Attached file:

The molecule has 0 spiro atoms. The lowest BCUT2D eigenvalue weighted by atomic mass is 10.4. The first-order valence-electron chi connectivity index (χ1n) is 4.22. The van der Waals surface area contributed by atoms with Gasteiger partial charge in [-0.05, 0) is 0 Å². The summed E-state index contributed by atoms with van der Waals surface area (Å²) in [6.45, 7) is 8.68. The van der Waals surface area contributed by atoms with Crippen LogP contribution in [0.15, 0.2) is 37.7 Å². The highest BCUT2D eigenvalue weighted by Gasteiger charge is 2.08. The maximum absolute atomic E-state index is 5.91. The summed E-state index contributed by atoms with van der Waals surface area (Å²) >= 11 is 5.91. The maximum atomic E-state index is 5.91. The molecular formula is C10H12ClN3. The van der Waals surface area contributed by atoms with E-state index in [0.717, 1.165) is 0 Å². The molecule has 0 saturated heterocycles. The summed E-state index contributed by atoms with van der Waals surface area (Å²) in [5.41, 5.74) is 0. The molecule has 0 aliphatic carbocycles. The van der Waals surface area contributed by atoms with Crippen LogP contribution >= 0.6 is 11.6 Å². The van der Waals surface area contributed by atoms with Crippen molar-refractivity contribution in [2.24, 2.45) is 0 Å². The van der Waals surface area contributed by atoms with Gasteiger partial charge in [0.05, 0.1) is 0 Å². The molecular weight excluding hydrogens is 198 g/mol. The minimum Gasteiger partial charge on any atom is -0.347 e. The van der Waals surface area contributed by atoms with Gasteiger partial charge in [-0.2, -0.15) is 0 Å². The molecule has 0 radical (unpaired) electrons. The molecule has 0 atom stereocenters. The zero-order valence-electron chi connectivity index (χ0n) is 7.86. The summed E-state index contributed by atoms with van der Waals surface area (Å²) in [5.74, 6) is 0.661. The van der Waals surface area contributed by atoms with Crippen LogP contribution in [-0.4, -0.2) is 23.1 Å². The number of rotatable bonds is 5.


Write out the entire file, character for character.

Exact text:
The molecule has 0 spiro atoms. The lowest BCUT2D eigenvalue weighted by atomic mass is 10.4. The first-order valence-electron chi connectivity index (χ1n) is 4.22. The van der Waals surface area contributed by atoms with Gasteiger partial charge in [-0.05, 0) is 0 Å². The summed E-state index contributed by atoms with van der Waals surface area (Å²) in [6.45, 7) is 8.68. The van der Waals surface area contributed by atoms with Crippen LogP contribution in [0.15, 0.2) is 37.7 Å². The highest BCUT2D eigenvalue weighted by Gasteiger charge is 2.08. The maximum absolute atomic E-state index is 5.91. The summed E-state index contributed by atoms with van der Waals surface area (Å²) >= 11 is 5.91. The maximum atomic E-state index is 5.91. The molecular formula is C10H12ClN3. The van der Waals surface area contributed by atoms with E-state index in [0.717, 1.165) is 0 Å². The molecule has 0 saturated heterocycles. The summed E-state index contributed by atoms with van der Waals surface area (Å²) in [5.41, 5.74) is 0. The molecule has 0 aliphatic carbocycles. The van der Waals surface area contributed by atoms with Crippen LogP contribution >= 0.6 is 11.6 Å². The van der Waals surface area contributed by atoms with Crippen molar-refractivity contribution in [2.24, 2.45) is 0 Å². The van der Waals surface area contributed by atoms with Gasteiger partial charge in [0.05, 0.1) is 0 Å². The molecular weight excluding hydrogens is 198 g/mol. The minimum Gasteiger partial charge on any atom is -0.347 e. The van der Waals surface area contributed by atoms with Gasteiger partial charge in [-0.2, -0.15) is 0 Å². The molecule has 0 radical (unpaired) electrons. The molecule has 0 atom stereocenters. The zero-order valence-electron chi connectivity index (χ0n) is 7.86. The summed E-state index contributed by atoms with van der Waals surface area (Å²) in [5.74, 6) is 0.661. The van der Waals surface area contributed by atoms with Crippen LogP contribution in [-0.4, -0.2) is 23.1 Å². The number of rotatable bonds is 5.